Motion Sickness: A Brief Review and a Proposed Methodology for a Research Program

Report No. ARL-TN-0232
Authors: Paul N. Rose
Date/Pages: November 2004; 25 pages
Abstract: Field studies in digitized command and control vehicles have found motion sickness to be a significant problem. It is difficult to isolate the cognitive effects of motion sickness in field studies because of the many other variables (e.g., vehicle vibration and noise and ambient temperature) that could potentially affect performance of cognitive tasks. A laboratory environment would allow researchers to isolate the effects of motion sickness on cognition. This report begins with a brief description of the field studies and the problems researchers encounter when they conduct them. After that, a theoretical account of motion sickness is described, followed by a description of the signs and symptoms of motion sickness. Finally, research that uses an optokinetic drum (a cylinder with black-and-white stripes painted on the inside wall) to produce motion sickness symptoms in human research participants is reviewed. Based on the research, the essential design elements for building an apparatus effective for studying motion sickness in the laboratory are given. Finally, a series of experiments is described and a broad list of research benefits is enumerated.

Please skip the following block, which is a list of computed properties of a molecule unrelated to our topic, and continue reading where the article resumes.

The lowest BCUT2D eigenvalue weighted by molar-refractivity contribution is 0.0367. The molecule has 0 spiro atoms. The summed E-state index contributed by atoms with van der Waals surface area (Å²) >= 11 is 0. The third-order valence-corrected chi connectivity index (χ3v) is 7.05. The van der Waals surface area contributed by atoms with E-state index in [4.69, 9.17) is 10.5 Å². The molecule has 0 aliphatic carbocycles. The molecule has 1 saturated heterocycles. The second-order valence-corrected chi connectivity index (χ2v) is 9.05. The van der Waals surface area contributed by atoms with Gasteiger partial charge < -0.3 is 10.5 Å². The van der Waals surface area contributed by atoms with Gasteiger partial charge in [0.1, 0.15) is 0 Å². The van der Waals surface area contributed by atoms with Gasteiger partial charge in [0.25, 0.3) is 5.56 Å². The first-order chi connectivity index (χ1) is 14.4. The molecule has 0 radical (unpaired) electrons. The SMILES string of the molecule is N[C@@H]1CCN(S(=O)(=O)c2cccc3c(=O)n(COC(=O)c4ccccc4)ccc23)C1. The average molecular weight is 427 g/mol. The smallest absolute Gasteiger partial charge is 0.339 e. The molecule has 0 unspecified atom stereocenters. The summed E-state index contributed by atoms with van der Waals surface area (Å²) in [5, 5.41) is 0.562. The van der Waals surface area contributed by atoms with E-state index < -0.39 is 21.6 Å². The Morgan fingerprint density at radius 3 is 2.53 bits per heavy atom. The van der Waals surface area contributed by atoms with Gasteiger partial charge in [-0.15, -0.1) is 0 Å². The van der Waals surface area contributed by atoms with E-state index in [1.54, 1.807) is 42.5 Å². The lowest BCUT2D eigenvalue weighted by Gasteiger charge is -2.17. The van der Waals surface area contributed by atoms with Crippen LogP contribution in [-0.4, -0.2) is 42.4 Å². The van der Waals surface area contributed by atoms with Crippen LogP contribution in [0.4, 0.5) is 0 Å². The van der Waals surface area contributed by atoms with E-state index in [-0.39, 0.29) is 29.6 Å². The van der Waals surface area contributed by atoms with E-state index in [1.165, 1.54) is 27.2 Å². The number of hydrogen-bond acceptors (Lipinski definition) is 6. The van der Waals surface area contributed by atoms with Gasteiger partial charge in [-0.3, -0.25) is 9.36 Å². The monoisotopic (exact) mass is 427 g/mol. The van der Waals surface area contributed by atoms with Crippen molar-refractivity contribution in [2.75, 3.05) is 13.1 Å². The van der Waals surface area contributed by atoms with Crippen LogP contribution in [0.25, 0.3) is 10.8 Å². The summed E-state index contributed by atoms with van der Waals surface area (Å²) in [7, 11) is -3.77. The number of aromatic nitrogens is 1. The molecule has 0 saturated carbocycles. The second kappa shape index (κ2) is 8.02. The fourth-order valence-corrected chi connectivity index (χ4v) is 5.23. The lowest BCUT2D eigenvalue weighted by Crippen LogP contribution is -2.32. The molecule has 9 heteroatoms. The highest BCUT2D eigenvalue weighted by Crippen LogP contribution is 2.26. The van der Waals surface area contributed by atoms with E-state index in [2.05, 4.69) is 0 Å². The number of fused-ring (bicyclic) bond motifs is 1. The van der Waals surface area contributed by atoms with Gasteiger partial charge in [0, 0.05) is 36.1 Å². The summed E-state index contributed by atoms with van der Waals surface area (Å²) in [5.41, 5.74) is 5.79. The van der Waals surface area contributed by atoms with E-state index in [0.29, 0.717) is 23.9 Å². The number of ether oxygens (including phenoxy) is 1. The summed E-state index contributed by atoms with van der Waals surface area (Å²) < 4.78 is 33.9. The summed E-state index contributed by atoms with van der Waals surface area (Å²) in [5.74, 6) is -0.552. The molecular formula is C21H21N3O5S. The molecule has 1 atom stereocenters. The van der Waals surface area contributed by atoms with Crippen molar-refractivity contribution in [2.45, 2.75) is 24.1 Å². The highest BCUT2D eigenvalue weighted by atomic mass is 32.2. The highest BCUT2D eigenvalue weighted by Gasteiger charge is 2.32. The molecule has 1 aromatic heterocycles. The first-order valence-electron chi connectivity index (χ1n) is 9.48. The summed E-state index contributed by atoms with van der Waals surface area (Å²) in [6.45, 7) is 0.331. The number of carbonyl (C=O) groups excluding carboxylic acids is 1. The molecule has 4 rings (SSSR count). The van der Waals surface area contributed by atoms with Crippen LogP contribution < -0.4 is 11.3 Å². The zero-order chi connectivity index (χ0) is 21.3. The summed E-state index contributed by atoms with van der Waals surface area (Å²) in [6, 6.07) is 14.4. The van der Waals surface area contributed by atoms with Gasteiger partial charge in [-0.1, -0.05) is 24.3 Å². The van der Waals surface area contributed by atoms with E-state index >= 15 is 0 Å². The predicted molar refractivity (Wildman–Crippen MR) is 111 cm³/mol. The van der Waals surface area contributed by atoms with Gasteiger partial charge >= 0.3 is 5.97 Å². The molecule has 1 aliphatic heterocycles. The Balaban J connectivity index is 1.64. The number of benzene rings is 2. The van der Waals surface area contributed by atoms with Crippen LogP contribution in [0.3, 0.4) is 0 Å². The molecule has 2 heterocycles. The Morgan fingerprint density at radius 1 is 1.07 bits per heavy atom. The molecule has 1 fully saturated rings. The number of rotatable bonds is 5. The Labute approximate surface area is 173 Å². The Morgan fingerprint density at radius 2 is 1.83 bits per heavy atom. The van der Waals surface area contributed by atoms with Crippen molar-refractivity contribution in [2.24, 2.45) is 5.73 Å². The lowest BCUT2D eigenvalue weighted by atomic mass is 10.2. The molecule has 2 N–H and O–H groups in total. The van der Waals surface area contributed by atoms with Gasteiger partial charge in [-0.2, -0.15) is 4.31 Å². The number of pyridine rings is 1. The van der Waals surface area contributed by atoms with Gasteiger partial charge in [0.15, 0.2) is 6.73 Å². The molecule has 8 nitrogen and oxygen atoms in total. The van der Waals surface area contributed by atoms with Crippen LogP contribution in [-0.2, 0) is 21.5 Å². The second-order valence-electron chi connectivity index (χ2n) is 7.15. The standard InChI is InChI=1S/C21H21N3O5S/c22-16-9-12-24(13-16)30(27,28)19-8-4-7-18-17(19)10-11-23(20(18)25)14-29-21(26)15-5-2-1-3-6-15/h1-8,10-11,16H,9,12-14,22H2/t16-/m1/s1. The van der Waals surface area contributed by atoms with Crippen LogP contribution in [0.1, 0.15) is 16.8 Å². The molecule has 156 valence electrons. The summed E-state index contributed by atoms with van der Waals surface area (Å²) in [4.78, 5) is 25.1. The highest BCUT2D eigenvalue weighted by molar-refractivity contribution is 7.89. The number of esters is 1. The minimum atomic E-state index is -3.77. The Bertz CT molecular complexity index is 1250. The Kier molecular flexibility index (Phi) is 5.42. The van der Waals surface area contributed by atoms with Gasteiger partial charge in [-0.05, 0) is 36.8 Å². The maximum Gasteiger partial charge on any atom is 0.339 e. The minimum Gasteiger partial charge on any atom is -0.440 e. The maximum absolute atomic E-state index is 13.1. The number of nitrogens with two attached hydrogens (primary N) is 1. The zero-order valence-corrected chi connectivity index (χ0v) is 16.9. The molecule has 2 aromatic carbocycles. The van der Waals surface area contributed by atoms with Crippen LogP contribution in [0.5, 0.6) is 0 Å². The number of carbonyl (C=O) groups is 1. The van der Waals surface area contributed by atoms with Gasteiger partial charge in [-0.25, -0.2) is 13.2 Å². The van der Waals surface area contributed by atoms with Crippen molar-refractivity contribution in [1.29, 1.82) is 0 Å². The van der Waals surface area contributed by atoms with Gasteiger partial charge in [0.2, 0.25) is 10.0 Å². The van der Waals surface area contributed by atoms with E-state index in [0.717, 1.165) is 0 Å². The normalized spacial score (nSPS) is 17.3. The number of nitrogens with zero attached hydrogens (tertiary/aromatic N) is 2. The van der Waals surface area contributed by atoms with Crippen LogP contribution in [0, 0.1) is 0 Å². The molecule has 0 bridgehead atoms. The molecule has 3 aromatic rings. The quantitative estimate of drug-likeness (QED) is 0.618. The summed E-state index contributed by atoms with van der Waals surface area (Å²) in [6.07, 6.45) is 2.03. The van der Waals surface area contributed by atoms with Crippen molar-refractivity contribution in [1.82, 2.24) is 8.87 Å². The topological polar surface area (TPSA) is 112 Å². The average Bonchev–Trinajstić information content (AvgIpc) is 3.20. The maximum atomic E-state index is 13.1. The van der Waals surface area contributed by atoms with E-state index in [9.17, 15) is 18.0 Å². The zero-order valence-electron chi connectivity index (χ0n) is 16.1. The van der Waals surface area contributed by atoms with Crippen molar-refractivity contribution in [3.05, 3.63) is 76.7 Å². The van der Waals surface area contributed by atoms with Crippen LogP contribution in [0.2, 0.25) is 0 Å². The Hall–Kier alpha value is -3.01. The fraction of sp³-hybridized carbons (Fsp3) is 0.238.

Distribution: Approved for public release
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Last Update / Reviewed: November 1, 2004